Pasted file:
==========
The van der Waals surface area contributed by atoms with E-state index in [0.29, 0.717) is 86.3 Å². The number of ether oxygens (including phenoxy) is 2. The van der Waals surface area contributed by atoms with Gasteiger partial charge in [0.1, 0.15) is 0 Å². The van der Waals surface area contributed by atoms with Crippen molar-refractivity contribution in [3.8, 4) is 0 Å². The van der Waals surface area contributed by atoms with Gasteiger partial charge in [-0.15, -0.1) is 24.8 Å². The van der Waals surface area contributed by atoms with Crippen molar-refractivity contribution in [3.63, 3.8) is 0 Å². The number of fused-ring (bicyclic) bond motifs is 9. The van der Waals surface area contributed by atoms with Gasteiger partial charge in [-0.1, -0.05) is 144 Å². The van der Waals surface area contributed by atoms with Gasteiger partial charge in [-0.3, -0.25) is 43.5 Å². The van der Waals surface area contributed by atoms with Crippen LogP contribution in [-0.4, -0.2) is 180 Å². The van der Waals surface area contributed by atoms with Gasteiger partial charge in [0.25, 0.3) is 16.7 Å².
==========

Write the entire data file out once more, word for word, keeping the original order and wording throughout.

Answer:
The van der Waals surface area contributed by atoms with E-state index in [0.29, 0.717) is 86.3 Å². The number of ether oxygens (including phenoxy) is 2. The van der Waals surface area contributed by atoms with Gasteiger partial charge in [0.1, 0.15) is 0 Å². The van der Waals surface area contributed by atoms with Crippen molar-refractivity contribution in [3.8, 4) is 0 Å². The van der Waals surface area contributed by atoms with Gasteiger partial charge in [-0.15, -0.1) is 24.8 Å². The van der Waals surface area contributed by atoms with Crippen molar-refractivity contribution in [3.63, 3.8) is 0 Å². The number of fused-ring (bicyclic) bond motifs is 9. The van der Waals surface area contributed by atoms with Gasteiger partial charge in [-0.1, -0.05) is 144 Å². The van der Waals surface area contributed by atoms with Gasteiger partial charge in [-0.3, -0.25) is 43.5 Å². The van der Waals surface area contributed by atoms with Crippen LogP contribution in [-0.4, -0.2) is 180 Å². The van der Waals surface area contributed by atoms with Gasteiger partial charge in [0.25, 0.3) is 16.7 Å².